When it comes to hype and marketing, both locations offer plenty of opportunities for those hawking the latest and greatest must-have products: showmanship is king in Vegas, and Anaheim/Disneyland has Fantasyland and Tomorrowland.   This year, showmanship won out with many of the Vegas Interbike vendors – as usual – doing their best to put a positive spin on their ‘09 offerings.

My simple assignment  this year, as always, was to search out tandem-related goodies that might be of interest to readers of RTR.     Unfortunately, I didn’t  find much in the way of ground-breaking technology or accessories to share this year.  Most booths were displaying product with only minor changes from previous year offerings.  

There will be less reason to replace your current ride this year but maybe that’s not a bad thing (as Jerry Seinfield might say) as we watch our 401k’s and retirement investments tank in the current economic meltdown.   If you’re willing to spend, however, in the admirable goal of helping to stimulate the economy (that is, if you’re one of the lucky few still to even have a job or excess cash to spend after the holidays), I did stumble across a few goodies that could have you asking for your own government bailout. interbike 2008 010

The full impact of the financial firestorm was still in its infancy when the show began in late September, and as I write this piece many months later, the financial markets are still searching for a bottom.    Ironically for the cycling crowd, the only bright spot for the pocketbooks of many Americans – dropping gas prices – might impede the trend of many recent converts to alternative transportation (like cycling) to fall off the green bandwagon and revert to former bad habits if gas prices stay low.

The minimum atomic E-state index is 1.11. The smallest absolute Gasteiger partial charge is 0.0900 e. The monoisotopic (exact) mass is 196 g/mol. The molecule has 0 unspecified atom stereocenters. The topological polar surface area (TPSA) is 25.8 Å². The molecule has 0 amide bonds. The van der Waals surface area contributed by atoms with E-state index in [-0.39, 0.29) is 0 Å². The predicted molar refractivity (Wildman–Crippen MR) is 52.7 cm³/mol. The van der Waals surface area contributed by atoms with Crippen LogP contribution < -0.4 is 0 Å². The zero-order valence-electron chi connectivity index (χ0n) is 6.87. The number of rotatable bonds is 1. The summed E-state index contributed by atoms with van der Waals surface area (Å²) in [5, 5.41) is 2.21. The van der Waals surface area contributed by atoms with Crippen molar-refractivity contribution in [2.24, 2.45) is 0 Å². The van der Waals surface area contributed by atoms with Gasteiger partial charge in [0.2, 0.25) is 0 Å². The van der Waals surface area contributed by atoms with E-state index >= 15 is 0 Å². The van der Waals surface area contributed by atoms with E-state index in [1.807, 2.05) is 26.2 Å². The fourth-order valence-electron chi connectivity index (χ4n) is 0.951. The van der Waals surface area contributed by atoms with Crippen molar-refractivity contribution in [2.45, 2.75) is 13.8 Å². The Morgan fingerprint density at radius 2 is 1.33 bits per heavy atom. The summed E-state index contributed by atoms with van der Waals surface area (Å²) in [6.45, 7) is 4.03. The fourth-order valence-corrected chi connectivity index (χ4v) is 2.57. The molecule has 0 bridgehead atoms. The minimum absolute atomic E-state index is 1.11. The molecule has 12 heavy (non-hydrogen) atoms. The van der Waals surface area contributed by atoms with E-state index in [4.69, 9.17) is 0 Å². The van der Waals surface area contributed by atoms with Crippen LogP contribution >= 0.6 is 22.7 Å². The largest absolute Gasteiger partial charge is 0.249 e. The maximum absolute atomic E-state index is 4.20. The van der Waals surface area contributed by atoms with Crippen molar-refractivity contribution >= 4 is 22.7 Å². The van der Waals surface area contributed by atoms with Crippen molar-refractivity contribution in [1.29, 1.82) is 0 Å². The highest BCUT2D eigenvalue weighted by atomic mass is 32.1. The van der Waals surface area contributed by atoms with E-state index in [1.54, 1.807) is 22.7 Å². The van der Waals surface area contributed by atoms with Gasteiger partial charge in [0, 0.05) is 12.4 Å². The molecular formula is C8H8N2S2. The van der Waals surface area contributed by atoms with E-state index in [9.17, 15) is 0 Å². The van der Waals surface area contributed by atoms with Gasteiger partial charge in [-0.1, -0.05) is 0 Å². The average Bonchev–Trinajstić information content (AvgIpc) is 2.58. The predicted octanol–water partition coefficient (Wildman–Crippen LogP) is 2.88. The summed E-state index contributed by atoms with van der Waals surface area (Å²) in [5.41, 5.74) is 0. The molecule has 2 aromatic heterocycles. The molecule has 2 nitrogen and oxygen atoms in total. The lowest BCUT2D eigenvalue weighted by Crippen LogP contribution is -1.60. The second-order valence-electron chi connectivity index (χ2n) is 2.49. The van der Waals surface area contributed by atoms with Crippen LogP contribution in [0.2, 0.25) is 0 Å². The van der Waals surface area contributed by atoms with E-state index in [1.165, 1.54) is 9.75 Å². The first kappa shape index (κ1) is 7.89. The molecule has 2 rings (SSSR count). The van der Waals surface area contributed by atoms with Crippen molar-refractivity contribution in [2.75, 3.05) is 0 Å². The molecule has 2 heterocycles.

I’ve taken the liberty of broadening the scope of this year’s ‘tandem’ coverage to include some developments that, while not necessarily tandem-specific, might be of interest when it comes to enhancing your own two wheel fun.

Getting Dirty in Vegas / September 22-23  

Interbike begins with the two day outdoor ‘Dirt Demo’, some 20 miles outside of Vegas in Bootleg Canyon (Boulder City).   The ’dirt’ designation is a bit of a misnomer because road bikes are as welcome as their off-road cousins at the outdoor setting that allows retailers to sample and ride much of the new stuff for ‘09 – 5,000 people and 200 brands contributed to making this the largest outdoor show in 13 years.  

The outdoor desert setting is more conducive to testing product than the more pristine conditions inside the Sands Convention Center later in the week.   If the indoor show is glitzy rock ‘n roll, the Dirt Demo is country western where you can let your hair down a bit and have some fun demo’ing all the cool new stuff.

Co-Motion and DaVinci were two of the better known tandem companies to display at both the Dirt Demo and Interbike.   The logistics of presenting at both venues is a challenge, and they deserve a lot of credit for making the effort to promote tandems to retailers.

The Schmoozing Moves Inside / September 24-26th

After two days of sun, wind, and dirt – along with a little riding – most of the crowds were ready to move indoors to the Sands.   The wide-open desert of the previous two days was replaced by the crowded aisles of the Sands Expo and Convention Center – over 20,000 exhibitors and attendees checked out the ‘09 industry offerings.   My traditional first stop when the doors open the first day, has been to visit the Co-Motion booth to see what’s new at their booth.   This year was no different.

When I was a partner of Burley Design Cooperative – back when they  still manufactured tandems and were a worker-owned cooperative – we had a friendly, long-running  rivalry with the Co-Motion folks down the street.   Along with other tandem-friendly manufacturers in the area, like Bike Friday and Rolf wheels, these Eugene, Oregon companies are unique to the American marketplace for  being able to keep jobs in the U.S.